Sliding rupiah helps reverse Indonesia trade deficit

PHOTO: Sliding rupiah helps reverse Indonesia trade deficit

Six months ago, a person from Singapore going on holiday or investing in Indonesia would get 7,800 rupiah for every dollar. Today, he would get 9,640 rupiah - a 24 per cent jump.

The steadily sliding value of the rupiah, which breached another psychological barrier of 12,000 rupiah to the United States dollar on Thursday last week, has driven up prices of imported goods.

But a weakened rupiah also has a silver lining: It has helped South-east Asia's largest economy reverse a ballooning trade deficit late last month.

Bank Indonesia's (BI) strategy of tolerating rupiah weakness helped rein in imports, as rising prices shrank demand for electrical appliances and consumer goods.

Central Statistics Agency chief Suryamin said the weak rupiah also helped Indonesian products abroad become more competitive.

Hence it was no surprise that the central bank decided against raising interest rates when it met last Thursday.

Bank Indonesia spokesman Difi Johansyah told reporters the rupiah was a little undervalued, but added "it is seasonal".

He explained that many companies pay off their debts in dollars at this time of the year, hence the demand for dollars. A US dollar was worth 12,100 rupiah at the end of on Monday.

"Next year, the pressure on the rupiah will be off. We just need the right sentiment," he said.

Business owners can only hope this will be the case. For now, they are tightening their belts.

Mr Leonardus Hanjoyo, a director of tea and bottled mineral water producer Teh 2Tang, told The Straits Times sales are down.

Meanwhile, production costs are up as a lot of raw materials for packaging is imported.

"Sixty per cent of our production cost is from packaging. We are thinking of passing on the higher costs to consumers, but it is not that easy - we have to consider consumer buying power and competitors' prices," he said.

While consumer spending overall appears to have dipped, it appears more resilient at the upper end.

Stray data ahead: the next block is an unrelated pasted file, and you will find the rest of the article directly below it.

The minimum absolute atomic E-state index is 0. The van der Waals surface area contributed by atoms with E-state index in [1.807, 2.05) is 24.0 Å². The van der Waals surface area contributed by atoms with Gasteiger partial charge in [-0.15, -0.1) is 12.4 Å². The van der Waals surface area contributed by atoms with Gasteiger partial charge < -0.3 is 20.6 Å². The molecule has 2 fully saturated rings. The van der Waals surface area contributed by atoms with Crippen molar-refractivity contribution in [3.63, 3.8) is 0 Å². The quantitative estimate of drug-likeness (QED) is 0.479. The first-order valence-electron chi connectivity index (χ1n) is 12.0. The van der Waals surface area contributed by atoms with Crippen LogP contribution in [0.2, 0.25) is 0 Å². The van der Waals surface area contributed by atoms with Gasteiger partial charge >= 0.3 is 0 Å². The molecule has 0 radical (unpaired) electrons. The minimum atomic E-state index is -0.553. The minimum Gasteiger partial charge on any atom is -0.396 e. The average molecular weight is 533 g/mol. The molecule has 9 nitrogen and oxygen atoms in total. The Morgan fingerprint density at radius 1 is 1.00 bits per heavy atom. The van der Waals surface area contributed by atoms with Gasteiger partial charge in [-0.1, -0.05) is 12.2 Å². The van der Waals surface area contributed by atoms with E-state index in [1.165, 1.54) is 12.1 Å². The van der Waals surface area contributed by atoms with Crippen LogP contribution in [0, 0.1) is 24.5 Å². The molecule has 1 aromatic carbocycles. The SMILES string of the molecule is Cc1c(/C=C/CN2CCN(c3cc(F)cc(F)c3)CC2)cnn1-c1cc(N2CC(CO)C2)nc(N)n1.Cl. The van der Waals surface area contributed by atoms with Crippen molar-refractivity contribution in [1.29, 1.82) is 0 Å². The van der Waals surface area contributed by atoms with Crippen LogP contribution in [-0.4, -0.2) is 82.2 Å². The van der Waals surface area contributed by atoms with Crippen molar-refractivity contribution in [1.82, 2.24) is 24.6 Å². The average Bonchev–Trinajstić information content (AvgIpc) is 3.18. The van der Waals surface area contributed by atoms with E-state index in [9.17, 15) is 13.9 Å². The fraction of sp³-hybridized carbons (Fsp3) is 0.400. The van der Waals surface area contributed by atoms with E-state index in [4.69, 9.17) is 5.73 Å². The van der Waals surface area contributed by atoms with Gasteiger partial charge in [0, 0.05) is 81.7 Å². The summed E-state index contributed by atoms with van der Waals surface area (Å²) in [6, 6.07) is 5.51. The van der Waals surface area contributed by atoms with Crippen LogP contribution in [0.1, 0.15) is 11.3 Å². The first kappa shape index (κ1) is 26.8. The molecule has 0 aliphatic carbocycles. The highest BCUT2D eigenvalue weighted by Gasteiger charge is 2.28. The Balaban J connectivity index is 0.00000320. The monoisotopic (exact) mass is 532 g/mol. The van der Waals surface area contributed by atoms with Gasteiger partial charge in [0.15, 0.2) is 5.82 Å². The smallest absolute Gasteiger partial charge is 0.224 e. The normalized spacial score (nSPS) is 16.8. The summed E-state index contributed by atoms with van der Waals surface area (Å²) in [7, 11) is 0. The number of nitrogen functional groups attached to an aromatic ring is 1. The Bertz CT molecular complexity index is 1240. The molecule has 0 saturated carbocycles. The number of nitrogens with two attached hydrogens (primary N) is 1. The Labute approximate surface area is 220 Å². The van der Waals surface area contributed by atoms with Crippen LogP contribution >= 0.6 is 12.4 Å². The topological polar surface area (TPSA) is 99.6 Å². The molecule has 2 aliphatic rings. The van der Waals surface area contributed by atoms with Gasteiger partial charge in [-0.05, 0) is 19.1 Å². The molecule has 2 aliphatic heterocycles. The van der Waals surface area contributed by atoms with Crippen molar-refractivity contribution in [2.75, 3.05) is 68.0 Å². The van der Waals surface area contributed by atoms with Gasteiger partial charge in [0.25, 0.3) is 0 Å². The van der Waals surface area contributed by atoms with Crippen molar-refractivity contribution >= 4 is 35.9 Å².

A shop attendant at a cellphone store in South Jakarta, Ms Ayu, said the weaker rupiah meant smartphones costing five million rupiah have to be sold for between 300,000 and 500,000 rupiah more. Sales are down by some 10 per cent over the past month.

But at a higher-end smartphone shop that sells iPhones and iPads, among other things, at a mall specialising in computer equipment, sales are steady, in spite of rising prices.

"Many of our customers are office workers who visit during their lunch break," said store owner Samuel.

For its part, BI has been aggressive in absorbing rupiah liquidity by selling debt notes in a bid to curb the rupiah's weakening.

It also raised the benchmark interest rate by a total of 1.75 percentage points since the middle of this year to 7.5 per cent, but economists and politicians have criticised this because it imposes higher financing costs on businesses.

Banks have also reacted by chasing funds so they can make more loans.

In recent weeks, they have taken to offering lucky draws with prizes ranging from Range Rovers and Mercedes-Benz S class cars to free holidays to entice new customers to open savings accounts and time deposits, as well as to keep existing customers.

Mr Jean-Francois Tremblay, an associate managing director at Moody's Ratings, said more aggressive banks are chasing deposits to stay ahead.

"They would likely have no choice but to raise rates, give perks for opening of deposits... and could experience a more pronounced contraction of their profit margins than their more prudent competitors," he said.

BI governor Agus Martowardojo has also urged Indonesians holding excess dollars to release them to prevent a further slide in the rupiah.

"There is a supply of dollars but it is not enough," he said, "so that supply and demand can match each other."

BI said it will create instruments to enable exporters to place their dollar revenues onshore.

The central bank said it will soon launch a swap facility, with which exporters can convert their dollars into rupiah, and be entitled to convert the funds back into dollars at a later date, at a predetermined exchange rate, shielding the exporters from currency volatility.

Many welcomed BI's latest decision to hold off on raising interest rates.

Parliament Speaker Marzuki Alie said the weakening rupiah should be addressed by fiscal policies, instead of monetary policies.

"We need to start thinking what incentives we can offer companies to make them more competitive and in turn they can help boost exports," he said.

University of Indonesia economist Muliadi Widjaja is on the same page, saying: "Raising the interest rate would not do good to the economy... at a time when it needs companies to be competitive and not be burdened by larger financing costs."

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